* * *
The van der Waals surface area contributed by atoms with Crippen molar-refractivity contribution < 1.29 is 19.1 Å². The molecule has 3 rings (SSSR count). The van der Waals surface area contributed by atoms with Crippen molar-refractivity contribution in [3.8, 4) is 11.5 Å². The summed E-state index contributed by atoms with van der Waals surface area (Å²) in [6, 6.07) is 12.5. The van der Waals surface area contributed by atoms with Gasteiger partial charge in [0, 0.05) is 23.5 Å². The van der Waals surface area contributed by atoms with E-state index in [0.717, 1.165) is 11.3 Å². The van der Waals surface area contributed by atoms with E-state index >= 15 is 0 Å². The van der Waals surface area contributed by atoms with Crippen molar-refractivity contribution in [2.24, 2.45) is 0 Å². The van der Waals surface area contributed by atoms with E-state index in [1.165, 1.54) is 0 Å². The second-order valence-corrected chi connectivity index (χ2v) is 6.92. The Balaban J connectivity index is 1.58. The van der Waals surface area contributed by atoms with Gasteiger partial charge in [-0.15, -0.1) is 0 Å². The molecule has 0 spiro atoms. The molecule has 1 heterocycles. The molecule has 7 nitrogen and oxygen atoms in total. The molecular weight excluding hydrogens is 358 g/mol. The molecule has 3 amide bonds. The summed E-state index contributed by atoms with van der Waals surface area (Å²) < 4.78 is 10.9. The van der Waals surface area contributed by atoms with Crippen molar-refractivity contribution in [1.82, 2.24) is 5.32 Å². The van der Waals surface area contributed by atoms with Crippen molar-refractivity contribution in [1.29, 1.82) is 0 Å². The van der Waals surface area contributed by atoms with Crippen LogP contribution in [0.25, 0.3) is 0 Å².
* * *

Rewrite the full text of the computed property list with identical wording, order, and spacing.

The van der Waals surface area contributed by atoms with Crippen molar-refractivity contribution < 1.29 is 19.1 Å². The molecule has 3 rings (SSSR count). The van der Waals surface area contributed by atoms with Crippen molar-refractivity contribution in [3.8, 4) is 11.5 Å². The summed E-state index contributed by atoms with van der Waals surface area (Å²) in [6, 6.07) is 12.5. The van der Waals surface area contributed by atoms with Gasteiger partial charge in [0, 0.05) is 23.5 Å². The van der Waals surface area contributed by atoms with E-state index in [0.717, 1.165) is 11.3 Å². The van der Waals surface area contributed by atoms with E-state index >= 15 is 0 Å². The van der Waals surface area contributed by atoms with Crippen molar-refractivity contribution in [2.24, 2.45) is 0 Å². The van der Waals surface area contributed by atoms with E-state index in [1.165, 1.54) is 0 Å². The second-order valence-corrected chi connectivity index (χ2v) is 6.92. The Balaban J connectivity index is 1.58. The van der Waals surface area contributed by atoms with Gasteiger partial charge in [-0.15, -0.1) is 0 Å². The molecule has 0 spiro atoms. The molecule has 1 heterocycles. The molecule has 7 nitrogen and oxygen atoms in total. The molecular weight excluding hydrogens is 358 g/mol. The molecule has 3 amide bonds. The summed E-state index contributed by atoms with van der Waals surface area (Å²) < 4.78 is 10.9. The van der Waals surface area contributed by atoms with Crippen molar-refractivity contribution in [1.82, 2.24) is 5.32 Å². The van der Waals surface area contributed by atoms with Crippen molar-refractivity contribution in [1.29, 1.82) is 0 Å². The van der Waals surface area contributed by atoms with Crippen LogP contribution in [0.25, 0.3) is 0 Å².